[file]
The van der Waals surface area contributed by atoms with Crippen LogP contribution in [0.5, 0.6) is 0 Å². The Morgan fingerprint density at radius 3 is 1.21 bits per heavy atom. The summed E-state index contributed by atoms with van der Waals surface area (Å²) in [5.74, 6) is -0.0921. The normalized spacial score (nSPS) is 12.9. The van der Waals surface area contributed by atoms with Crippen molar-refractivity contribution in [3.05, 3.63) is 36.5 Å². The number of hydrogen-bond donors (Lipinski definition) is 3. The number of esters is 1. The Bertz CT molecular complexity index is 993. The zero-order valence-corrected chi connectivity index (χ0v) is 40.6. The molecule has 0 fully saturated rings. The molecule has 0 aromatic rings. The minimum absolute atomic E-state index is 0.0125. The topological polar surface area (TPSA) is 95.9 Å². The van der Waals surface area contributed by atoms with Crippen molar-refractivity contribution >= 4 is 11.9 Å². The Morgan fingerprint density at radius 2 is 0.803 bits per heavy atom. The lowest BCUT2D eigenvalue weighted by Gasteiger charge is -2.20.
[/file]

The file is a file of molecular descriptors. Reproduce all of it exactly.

The van der Waals surface area contributed by atoms with Crippen LogP contribution in [0.5, 0.6) is 0 Å². The Morgan fingerprint density at radius 3 is 1.21 bits per heavy atom. The summed E-state index contributed by atoms with van der Waals surface area (Å²) in [5.74, 6) is -0.0921. The normalized spacial score (nSPS) is 12.9. The van der Waals surface area contributed by atoms with Crippen molar-refractivity contribution in [3.05, 3.63) is 36.5 Å². The number of hydrogen-bond donors (Lipinski definition) is 3. The number of esters is 1. The Bertz CT molecular complexity index is 993. The zero-order valence-corrected chi connectivity index (χ0v) is 40.6. The molecule has 0 fully saturated rings. The molecule has 0 aromatic rings. The minimum absolute atomic E-state index is 0.0125. The topological polar surface area (TPSA) is 95.9 Å². The van der Waals surface area contributed by atoms with Crippen molar-refractivity contribution >= 4 is 11.9 Å². The Morgan fingerprint density at radius 2 is 0.803 bits per heavy atom. The lowest BCUT2D eigenvalue weighted by Gasteiger charge is -2.20.